Republicans don’t spend too much time talking about alternatives to the Affordable Care Act, but if they do, they often argue that rather than having the government define a standard package of health care benefits that all insurers must provide, Americans should have the option of purchasing catastrophic coverage (high-deductible “consumer-driven” health care plans) and tax-advantaged health savings accounts. Such plans require consumers to pay $1,000 or more per person for health care before their coverage kicks in, but charge lower monthly premiums and allow policyholders to stow away dollars for medical emergencies.
Here is Sen. John Barrasso (R-WY) advancing the proposal to Obama during the White House health care summit, who in turn argues that catastrophic plans wouldn’t make sense for the vast majority of Americans:
BARRASSO: And, Mr. President, when you say, with catastrophic plans, they don’t go for care until later, I say sometimes the people with catastrophic plans are the people that are best consumers of health care, in using — the way they use their health care dollars. [..]
OBAMA: Would you be satisfied if every member of Congress just had catastrophic care? Do you think we’d be better health care purchasers?
I mean, do you think — is that a change that we should make?
BARRASSO: Yes, I think — I think, actually, we would. We’d really focus on it. You’d have more, as you’d say, skin in the game… [...]
OBAMA: Would you feel the same way if you were making $40,000 or you had — that was your income? [...] [M]embers of Congress are in the top income brackets of the country, and health savings accounts I think can be a useful tool, but every study has shown that the people who use them are folks who’ve got a lot of disposable income. And the people that we’re talking about don’t.
The other problem is that catastrophic-only plans generally appeal to a younger and healthier population and may even discourage those individuals from seeking preventive services, even, as it turns out, when that care is free. A new study of 36,000 families enrolled in high-deductible plans finds that health spending was 14 percent less in the first year than for families with lower deductibles, but — and this is a big one — these families were much less likely to invest in preventive care that could stave off more expensive chronic conditions. This may be because they have more “skin” in the game as Barrasso put it, or because they simply don’t understand the coverage benefits. Applicant were also “typically younger and healthier and lived in areas with higher percentages of college graduates”:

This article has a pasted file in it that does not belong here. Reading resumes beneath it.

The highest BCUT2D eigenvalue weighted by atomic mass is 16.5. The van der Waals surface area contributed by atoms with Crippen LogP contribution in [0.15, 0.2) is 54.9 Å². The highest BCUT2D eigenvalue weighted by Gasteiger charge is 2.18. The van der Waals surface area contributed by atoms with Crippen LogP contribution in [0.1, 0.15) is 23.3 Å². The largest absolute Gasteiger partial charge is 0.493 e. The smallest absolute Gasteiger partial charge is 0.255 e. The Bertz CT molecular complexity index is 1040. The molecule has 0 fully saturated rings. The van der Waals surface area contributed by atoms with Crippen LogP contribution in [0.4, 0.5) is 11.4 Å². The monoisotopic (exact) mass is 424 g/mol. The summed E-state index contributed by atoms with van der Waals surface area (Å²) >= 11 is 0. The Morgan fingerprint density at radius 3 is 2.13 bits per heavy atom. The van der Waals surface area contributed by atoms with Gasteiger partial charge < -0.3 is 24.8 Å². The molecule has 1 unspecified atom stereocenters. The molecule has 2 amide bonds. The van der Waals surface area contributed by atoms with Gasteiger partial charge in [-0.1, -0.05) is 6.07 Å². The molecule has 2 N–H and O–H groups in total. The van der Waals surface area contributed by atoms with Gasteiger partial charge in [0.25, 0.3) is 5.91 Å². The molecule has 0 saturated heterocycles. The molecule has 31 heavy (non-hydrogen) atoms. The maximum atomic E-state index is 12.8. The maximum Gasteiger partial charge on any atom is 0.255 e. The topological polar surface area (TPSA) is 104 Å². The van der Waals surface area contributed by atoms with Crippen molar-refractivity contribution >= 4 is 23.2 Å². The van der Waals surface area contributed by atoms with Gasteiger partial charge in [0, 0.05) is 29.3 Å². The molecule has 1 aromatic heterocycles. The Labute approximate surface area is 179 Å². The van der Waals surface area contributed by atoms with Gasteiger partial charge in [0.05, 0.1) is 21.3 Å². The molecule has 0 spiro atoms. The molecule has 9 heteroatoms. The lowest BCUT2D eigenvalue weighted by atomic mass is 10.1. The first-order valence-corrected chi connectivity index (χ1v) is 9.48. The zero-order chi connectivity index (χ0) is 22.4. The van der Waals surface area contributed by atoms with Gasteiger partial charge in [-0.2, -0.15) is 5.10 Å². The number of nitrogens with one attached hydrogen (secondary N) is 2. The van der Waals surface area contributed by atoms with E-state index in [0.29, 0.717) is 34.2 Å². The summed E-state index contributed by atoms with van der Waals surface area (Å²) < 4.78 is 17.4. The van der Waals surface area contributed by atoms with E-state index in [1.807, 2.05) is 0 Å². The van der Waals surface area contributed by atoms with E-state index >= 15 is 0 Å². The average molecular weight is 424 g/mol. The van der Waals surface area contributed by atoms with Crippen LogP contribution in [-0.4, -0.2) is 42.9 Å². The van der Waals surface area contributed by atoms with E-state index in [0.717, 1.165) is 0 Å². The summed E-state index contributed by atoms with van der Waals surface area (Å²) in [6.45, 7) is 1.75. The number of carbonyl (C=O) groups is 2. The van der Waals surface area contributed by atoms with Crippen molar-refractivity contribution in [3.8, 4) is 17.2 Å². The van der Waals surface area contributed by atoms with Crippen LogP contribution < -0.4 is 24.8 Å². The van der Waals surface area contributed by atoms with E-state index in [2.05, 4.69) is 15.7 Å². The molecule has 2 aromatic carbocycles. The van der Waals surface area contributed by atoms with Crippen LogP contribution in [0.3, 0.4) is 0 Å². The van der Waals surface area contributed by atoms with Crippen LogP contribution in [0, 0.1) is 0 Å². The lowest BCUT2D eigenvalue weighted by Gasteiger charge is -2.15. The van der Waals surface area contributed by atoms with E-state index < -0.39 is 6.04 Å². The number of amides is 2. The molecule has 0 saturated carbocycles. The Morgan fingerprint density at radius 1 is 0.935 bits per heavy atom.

But the percentage of young children receiving vaccinations dropped as much as 8.5 percent in the first year their families were covered by the high-deductible plans, while vaccination rates for children in standard plans rose slightly. And use of cancer screenings was two to three percentage points lower among families with high deductibles.
It’s worth noting that the existing legislation already gives younger individuals the option of enrolling in high deductible plans that cover less services at cheaper rates. Insurers will also be able to price their policies based on age and charge young people rates that are three-times lower than what older (and presumably sicker) applicants will be paying.
But some conservatives have proposed going even further, suggesting that insurers should be allowed to design catastrophic plans outside of the requirements of the law (which mandates policies to provide a set of essential benefits) and the exchanges. You can see how this wouldn’t work. If younger people have an incentive to enroll in cheaper high-deductible coverage, the exchanges will be left with sicker individuals who need comprehensive coverage and use it frequently. Without healthy individuals to offset the costs of this care, premiums will have to increase, pushing out everyone but the sickest and neediest applicants. As a result, the exchanges will become cost prohibitive for most Americans.
Meanwhile, the younger people who are enrolled in the cheaper high deductible policies will find their coverage inadequate once they — as we all inevitably are — fall ill and may be even more likely to do so if they forgo preventive care.